Clare Cecelia Berger, of Stroudsburg, PA, passed away peacefully at home on Jan. 17, 2021, on her 96th birthday, surrounded by her children. She was preceded in death by her husband of over 68 years, Alvin C. Berger, who died in 2016.

She is survived by her children, JoEllen Gailey, and her husband, John, of Malvern, PA, Leslie Berger, of Stroudsburg, PA, Karl Berger, and his wife, Maribeth Visco, of Frederick, MD, Jean Boheim, and her husband, Chris, of Tannersville, PA, as well as grandchildren, Alex Gailey, Isabelle Berger, Toby Berger, and Tristan Boheim, and numerous nieces and nephews, who claim her as their favorite aunt.

Clare was born in Lebanon, PA on Jan. 17, 1925, a twin and the last child of Mary and H. Jacob Schaeffer. Her father died when she was two years old, and, in her later years, Clare often marveled at how her mother managed to raise six children on her own through the lean years of the Great Depression. Her mother lived into her 97th year, having passed on a good portion of her grit and determination to her daughter.

Clare attended Catholic school as a girl and then Lebanon Valley College during the War years, graduating in 1946. She met her husband there and, after college, began a career as a schoolteacher in Lebanon County, PA, which was interrupted when her husband began graduate school in New York City. Clare worked at Macy’s and the Columbia University Library while she and Al nurtured a love of the theater and opera. Later, settling in the Poconos allowed them to go back to the city for concerts and plays while remaining close to their families in Lebanon. When their last child reached school age, Clare resumed teaching in Stroudsburg. She was a well-regarded and much-appreciated second grade teacher at Clearview Elementary School for 20 years, until her retirement in 1986.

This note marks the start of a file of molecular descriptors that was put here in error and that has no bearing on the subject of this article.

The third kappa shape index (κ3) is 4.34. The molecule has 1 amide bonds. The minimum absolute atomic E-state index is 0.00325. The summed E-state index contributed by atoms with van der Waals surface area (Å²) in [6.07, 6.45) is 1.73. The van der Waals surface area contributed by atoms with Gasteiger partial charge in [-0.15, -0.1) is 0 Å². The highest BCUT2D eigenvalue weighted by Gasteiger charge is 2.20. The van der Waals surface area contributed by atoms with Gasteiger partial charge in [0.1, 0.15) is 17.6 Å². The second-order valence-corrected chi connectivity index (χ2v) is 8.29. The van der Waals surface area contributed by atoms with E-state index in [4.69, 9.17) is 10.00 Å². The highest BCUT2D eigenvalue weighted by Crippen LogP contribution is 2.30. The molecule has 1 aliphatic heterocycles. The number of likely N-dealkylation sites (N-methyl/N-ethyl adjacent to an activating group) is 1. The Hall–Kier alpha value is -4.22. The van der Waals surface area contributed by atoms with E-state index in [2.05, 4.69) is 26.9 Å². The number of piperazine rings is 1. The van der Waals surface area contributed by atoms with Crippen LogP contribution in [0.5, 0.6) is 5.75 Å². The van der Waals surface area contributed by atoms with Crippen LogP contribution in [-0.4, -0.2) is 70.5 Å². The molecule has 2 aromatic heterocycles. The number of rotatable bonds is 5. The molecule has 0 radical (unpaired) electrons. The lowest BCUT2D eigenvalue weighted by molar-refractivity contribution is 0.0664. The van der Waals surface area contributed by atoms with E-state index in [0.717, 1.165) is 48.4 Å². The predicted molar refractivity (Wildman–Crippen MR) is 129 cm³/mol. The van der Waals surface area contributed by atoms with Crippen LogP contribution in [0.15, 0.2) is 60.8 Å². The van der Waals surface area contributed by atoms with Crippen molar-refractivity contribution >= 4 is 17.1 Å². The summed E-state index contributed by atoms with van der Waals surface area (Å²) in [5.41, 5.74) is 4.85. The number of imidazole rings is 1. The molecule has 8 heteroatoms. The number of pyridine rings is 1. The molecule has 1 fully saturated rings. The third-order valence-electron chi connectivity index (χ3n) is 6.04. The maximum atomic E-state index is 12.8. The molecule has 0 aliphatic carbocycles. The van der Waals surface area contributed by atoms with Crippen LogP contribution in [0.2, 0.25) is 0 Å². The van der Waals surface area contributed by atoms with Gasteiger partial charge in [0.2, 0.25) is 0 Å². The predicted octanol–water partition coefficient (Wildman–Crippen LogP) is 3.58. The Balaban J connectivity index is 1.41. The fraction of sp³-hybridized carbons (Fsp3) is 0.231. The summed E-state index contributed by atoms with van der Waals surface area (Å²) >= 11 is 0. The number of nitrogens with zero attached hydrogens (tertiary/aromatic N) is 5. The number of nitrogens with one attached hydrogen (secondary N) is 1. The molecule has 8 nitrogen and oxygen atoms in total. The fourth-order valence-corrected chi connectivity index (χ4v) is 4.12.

No one’s life can be adequately depicted in a set of words, particularly those like Clare, whose achievements far exceed the standard accomplishments of professional and civic life. She liked to travel and, with her husband, saw much of Europe, making friends wherever they went. She could strike up a conversation with anyone. She loved gardens, especially flowers, favored dessert over main courses, enjoyed a good game of bridge, and preferred reading to watching television.

In her last weeks, she was making her way slowly through Tolkien’s “The Hobbit.” Above all, she went through life as the poet’s blithe spirit. Her good cheer was boundless, a joy forever, an inspiration to all she encountered.

Private burial will take place at Mt Annville Cemetery in Annville, PA. A celebration of her well-lived life will take place later this year. In lieu of flowers, memorial contributions may be made to The Nature Conservancy.